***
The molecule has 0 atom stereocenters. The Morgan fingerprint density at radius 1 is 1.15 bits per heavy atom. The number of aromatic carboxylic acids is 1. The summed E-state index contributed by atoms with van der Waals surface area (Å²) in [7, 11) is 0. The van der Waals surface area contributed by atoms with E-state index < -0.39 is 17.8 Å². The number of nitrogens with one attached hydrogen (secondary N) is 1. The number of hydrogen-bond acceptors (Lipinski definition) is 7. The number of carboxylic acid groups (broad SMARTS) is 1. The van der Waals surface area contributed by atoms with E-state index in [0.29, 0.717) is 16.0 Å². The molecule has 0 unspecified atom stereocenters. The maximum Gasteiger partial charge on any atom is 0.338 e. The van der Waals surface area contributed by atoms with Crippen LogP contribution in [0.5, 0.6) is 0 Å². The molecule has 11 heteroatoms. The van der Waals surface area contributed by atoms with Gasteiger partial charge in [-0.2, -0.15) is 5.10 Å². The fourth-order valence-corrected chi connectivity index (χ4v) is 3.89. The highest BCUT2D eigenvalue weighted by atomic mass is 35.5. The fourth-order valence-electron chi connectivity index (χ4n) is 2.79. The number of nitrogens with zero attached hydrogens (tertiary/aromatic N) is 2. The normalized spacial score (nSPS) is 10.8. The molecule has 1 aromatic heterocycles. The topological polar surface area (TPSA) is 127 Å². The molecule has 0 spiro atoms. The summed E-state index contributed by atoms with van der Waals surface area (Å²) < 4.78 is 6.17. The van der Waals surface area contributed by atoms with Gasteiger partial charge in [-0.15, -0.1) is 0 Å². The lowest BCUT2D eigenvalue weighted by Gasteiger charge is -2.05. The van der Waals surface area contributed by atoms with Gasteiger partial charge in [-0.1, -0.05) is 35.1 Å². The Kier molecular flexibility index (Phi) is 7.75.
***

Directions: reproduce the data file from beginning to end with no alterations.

The molecule has 0 atom stereocenters. The Morgan fingerprint density at radius 1 is 1.15 bits per heavy atom. The number of aromatic carboxylic acids is 1. The summed E-state index contributed by atoms with van der Waals surface area (Å²) in [7, 11) is 0. The van der Waals surface area contributed by atoms with E-state index < -0.39 is 17.8 Å². The number of nitrogens with one attached hydrogen (secondary N) is 1. The number of hydrogen-bond acceptors (Lipinski definition) is 7. The number of carboxylic acid groups (broad SMARTS) is 1. The van der Waals surface area contributed by atoms with E-state index in [0.29, 0.717) is 16.0 Å². The molecule has 0 unspecified atom stereocenters. The maximum Gasteiger partial charge on any atom is 0.338 e. The van der Waals surface area contributed by atoms with Crippen LogP contribution in [0.5, 0.6) is 0 Å². The molecule has 11 heteroatoms. The van der Waals surface area contributed by atoms with Gasteiger partial charge in [-0.2, -0.15) is 5.10 Å². The fourth-order valence-corrected chi connectivity index (χ4v) is 3.89. The highest BCUT2D eigenvalue weighted by atomic mass is 35.5. The fourth-order valence-electron chi connectivity index (χ4n) is 2.79. The number of nitrogens with zero attached hydrogens (tertiary/aromatic N) is 2. The normalized spacial score (nSPS) is 10.8. The molecule has 1 aromatic heterocycles. The topological polar surface area (TPSA) is 127 Å². The molecule has 0 spiro atoms. The summed E-state index contributed by atoms with van der Waals surface area (Å²) < 4.78 is 6.17. The van der Waals surface area contributed by atoms with Gasteiger partial charge in [-0.15, -0.1) is 0 Å². The lowest BCUT2D eigenvalue weighted by Gasteiger charge is -2.05. The van der Waals surface area contributed by atoms with Gasteiger partial charge in [-0.1, -0.05) is 35.1 Å². The Kier molecular flexibility index (Phi) is 7.75.